The Unending Game, authored by former R&AW Chief Vikram Sood, is an informative account of the history of espionage along with perspective on gathering and securing intelligence. Examples and anecdotes are provided from across the world with a special focus on India. Complexities of espionage and how espionage and surveillance have grown humongous with the growth in telecommunications and social media have been explored. However, despite the development of these other sources of intelligence, classic ‘HUMINT’ or human intelligence retains its primacy.
Intelligence agencies are known by their failures and not their successes. The fashionable and suave ‘James Bond’ type spy is nothing more than fiction as a perfect spy doesn’t draw any attention to himself and merges with the crowd. As the author pointed out,” The Aston Martin looked good in the movies; they never would have worked.” Espionage tales of lore, most visibly and famously the ‘Cambridge Five’ are not very well known and therefore interesting. But as the author insists, we know these tales because these are the failures and the perfect spy instead retired and died unsung and uncelebrated.
Further, with the rise of fierce non-state actors such as the Al-Qaeda and the Islamic State, growing nexus between organized crime and terrorist groups, the old-world challenges facing intelligence agencies have morphed into something quite different and difficult. Also since 9/11 the military-industrial complex has developed quite scarily into the military-intelligence-private security-industrial complex where there are increasing tensions between questions of privacy and state surveillance primarily in democracies such as India and the U.S.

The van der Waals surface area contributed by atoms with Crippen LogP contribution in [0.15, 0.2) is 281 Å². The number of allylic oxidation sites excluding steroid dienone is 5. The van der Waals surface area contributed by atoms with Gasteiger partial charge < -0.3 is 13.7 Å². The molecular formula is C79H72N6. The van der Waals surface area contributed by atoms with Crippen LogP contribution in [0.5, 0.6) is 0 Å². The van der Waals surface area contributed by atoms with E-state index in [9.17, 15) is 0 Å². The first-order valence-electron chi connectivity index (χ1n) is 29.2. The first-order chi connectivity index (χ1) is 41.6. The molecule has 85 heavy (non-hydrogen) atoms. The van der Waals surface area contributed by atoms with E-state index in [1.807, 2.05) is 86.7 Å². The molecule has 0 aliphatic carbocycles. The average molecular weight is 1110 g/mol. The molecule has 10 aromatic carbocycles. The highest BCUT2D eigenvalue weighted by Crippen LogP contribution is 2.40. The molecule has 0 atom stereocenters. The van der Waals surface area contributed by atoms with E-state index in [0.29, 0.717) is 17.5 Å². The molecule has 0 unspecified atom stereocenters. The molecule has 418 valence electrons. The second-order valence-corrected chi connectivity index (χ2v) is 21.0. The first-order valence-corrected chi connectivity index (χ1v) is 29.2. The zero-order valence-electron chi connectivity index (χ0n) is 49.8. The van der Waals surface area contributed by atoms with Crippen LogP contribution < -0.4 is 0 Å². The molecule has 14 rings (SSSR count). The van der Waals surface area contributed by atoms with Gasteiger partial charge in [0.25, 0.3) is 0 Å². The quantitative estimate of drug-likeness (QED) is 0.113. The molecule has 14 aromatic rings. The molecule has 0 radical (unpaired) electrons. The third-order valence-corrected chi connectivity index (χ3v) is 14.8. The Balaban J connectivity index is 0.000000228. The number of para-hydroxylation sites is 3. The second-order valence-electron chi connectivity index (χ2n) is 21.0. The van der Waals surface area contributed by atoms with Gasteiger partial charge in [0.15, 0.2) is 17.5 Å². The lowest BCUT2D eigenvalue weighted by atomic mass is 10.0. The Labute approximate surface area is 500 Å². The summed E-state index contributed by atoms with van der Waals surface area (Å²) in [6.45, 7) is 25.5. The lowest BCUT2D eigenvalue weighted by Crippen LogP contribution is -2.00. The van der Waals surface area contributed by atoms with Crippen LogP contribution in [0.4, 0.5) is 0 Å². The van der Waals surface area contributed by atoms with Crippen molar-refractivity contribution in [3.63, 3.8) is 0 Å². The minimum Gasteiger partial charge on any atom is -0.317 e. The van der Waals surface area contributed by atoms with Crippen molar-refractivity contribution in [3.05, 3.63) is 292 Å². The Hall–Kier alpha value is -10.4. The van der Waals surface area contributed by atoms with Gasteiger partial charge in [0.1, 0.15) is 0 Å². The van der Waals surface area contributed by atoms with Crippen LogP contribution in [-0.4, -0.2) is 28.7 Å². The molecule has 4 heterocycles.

There is no doubt that the author with his background as a career intelligence officer has an impeccable understanding of the world of espionage and intelligence. However, he felt like a teacher who has excellent command over his subject or area of expertise but lacks the skill of instruction. A plethora of important terms, incidents and phenomena are not clarified. He supplies the reader with a variety of facts, but the level of analyses and critical thinking is not proportionately matched. There are a number of parts which are relevant, yet they remain glibly superficial and devoid of analytical depth and after a point of time, it becomes rather tedious. It felt that the book was written in a hurry and more geared towards making an impact than enlightening the reader.
The book finally culminates with a set of suggestions to improve our intelligence apparatus through better training and capacity building, improved and flexible recruitment process, relaxed remuneration rules and most importantly providing security and stability to professionals shunning any sort of bias. We must learn from our better experienced counterparts but not follow them mindlessly, thus learning and adapting to the ever-changing global realities.